27 November
Lk 21:1-4

Jesus looked up and saw rich people putting their gifts into the treasury; he also saw a poor widow put in two small copper coins. He said, "Truly I tell you, this poor widow has put in more than all of them; for all of them have contributed out of their abundance, but she out of her poverty has put in all she had to live on."

The poor widow’s simplicity and generosity serves to highlight the opposite qualities in the religious authorities.  In the verses just before this passage Jesus is lashing the religious authorities for “swallowing the property of widows, while making a show of lengthy prayers.”  Just then, as if to illustrate what he said, along comes a poor widow to put money in the collection box.  It was very little – two small coins – but it was “all she had to live on.”  Common sense tells us that this passage is first and foremost a criticism of the Temple system and its wealth, but mostly it is given a pious interpretation, as if Jesus saw nothing but the widow’s generosity.  A widow in that society was entirely without resources or protection.  Of course he saw her generosity, and it is not belittled in the least.  But he also saw that she was an example of the system’s capacity to exploit the poor.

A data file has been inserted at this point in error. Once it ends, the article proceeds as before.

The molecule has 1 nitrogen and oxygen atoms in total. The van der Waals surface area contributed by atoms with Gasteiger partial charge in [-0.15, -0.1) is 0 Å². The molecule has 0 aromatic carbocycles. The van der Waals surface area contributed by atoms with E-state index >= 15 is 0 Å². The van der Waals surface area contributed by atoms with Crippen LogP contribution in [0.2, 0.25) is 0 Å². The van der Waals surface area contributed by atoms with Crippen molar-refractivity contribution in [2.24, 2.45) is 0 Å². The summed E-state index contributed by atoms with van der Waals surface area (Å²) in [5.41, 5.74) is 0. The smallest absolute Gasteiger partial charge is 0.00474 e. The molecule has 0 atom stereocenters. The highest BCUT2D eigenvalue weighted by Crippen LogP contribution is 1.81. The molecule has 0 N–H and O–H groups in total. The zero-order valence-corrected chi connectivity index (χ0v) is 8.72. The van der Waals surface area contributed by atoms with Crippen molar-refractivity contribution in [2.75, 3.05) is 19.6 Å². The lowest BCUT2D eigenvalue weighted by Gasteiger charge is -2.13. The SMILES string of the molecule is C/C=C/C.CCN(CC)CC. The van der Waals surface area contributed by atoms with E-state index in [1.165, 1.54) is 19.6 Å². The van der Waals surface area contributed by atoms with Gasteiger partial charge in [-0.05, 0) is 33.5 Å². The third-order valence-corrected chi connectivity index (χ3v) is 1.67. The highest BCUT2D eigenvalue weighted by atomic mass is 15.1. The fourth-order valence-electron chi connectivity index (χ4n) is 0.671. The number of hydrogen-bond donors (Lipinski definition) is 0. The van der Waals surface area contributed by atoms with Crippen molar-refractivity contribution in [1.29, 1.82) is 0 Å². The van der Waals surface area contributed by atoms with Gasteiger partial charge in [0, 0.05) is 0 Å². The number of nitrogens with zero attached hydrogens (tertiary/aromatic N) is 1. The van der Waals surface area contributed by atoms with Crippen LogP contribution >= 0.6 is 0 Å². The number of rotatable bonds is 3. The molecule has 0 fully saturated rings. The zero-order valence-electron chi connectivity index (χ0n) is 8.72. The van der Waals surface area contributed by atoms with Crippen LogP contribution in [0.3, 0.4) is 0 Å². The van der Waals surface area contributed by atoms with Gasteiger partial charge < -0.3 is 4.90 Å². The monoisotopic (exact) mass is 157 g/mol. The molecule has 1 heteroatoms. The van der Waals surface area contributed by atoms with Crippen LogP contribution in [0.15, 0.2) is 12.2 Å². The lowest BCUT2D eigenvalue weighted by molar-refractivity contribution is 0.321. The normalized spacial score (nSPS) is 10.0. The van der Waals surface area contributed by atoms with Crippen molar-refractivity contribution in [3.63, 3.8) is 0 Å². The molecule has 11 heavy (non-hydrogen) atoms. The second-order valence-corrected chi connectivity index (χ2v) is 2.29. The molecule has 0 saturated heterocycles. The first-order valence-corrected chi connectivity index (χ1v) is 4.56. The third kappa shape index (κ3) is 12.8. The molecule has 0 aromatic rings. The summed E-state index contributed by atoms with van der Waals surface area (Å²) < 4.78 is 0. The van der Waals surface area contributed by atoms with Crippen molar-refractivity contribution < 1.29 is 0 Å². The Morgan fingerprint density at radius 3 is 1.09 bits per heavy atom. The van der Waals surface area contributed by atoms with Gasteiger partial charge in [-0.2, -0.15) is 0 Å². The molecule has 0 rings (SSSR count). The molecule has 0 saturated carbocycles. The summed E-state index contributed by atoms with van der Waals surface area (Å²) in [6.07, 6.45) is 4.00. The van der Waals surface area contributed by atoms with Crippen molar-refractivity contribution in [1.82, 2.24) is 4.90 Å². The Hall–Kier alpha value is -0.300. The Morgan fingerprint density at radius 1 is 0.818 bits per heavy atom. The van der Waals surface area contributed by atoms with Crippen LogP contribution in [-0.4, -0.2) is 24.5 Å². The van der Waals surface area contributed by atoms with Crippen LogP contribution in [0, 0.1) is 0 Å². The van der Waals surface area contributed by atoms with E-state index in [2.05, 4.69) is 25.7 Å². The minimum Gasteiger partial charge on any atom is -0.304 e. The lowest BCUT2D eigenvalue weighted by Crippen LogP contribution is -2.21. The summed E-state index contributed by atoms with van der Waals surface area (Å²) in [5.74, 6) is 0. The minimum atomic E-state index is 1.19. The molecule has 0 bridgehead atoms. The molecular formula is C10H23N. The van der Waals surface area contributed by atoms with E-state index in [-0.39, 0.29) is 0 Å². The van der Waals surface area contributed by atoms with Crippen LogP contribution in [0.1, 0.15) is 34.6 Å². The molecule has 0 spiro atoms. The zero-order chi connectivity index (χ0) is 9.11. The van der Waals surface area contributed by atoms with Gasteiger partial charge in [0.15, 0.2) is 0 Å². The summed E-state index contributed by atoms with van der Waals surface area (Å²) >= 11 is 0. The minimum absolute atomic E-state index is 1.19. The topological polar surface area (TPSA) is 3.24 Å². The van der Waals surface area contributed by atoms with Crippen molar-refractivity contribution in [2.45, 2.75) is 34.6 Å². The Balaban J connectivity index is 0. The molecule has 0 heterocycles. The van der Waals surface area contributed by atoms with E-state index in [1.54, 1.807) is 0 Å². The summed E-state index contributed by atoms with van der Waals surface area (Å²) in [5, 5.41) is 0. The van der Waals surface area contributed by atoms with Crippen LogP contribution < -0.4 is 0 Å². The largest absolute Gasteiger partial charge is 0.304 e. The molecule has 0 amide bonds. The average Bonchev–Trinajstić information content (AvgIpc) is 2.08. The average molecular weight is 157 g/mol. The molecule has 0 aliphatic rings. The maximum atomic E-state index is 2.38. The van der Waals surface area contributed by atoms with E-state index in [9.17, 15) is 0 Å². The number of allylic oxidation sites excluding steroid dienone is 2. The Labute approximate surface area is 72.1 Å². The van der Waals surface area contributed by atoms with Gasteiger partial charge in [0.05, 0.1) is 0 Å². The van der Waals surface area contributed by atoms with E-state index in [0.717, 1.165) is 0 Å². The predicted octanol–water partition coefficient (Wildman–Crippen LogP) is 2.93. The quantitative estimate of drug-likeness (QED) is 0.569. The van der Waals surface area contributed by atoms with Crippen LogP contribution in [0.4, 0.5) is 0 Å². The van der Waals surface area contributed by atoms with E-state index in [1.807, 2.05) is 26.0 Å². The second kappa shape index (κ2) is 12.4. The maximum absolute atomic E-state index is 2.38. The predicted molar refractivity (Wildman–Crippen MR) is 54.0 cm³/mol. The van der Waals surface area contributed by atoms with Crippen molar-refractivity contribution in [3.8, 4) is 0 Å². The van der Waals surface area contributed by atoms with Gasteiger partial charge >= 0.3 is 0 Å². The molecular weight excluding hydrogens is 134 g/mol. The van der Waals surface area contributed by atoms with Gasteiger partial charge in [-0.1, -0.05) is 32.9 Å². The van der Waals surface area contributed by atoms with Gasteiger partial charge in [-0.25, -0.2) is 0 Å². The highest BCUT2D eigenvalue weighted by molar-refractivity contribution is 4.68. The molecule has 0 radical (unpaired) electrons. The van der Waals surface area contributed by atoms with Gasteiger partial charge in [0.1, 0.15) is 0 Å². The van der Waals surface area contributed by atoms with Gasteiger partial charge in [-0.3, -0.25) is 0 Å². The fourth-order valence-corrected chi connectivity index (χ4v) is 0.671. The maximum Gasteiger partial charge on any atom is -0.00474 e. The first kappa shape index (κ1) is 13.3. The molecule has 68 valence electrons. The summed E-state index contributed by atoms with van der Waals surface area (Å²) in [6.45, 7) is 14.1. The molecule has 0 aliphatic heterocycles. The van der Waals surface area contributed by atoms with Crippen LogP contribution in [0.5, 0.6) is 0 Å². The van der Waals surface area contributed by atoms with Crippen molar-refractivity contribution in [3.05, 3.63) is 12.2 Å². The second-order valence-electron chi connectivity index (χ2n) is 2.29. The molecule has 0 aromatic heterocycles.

Piety can be highly ambiguous.  One of most pious men I ever met ruined the lives of several members of his family.  One of the bitterest women I ever met was a daily Mass-goer.  Instead of facing the evil that I do, I indulge in a life of piety to prove to myself and the world that I'm a good person.  But first comes justice, then piety.  As Dr Johnson famously said, “A scoundrel will beat you all in piety.” 

 

 
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This page gives a very brief commentary by Donagh O’Shea on the gospel reading for each day of the month. 

 

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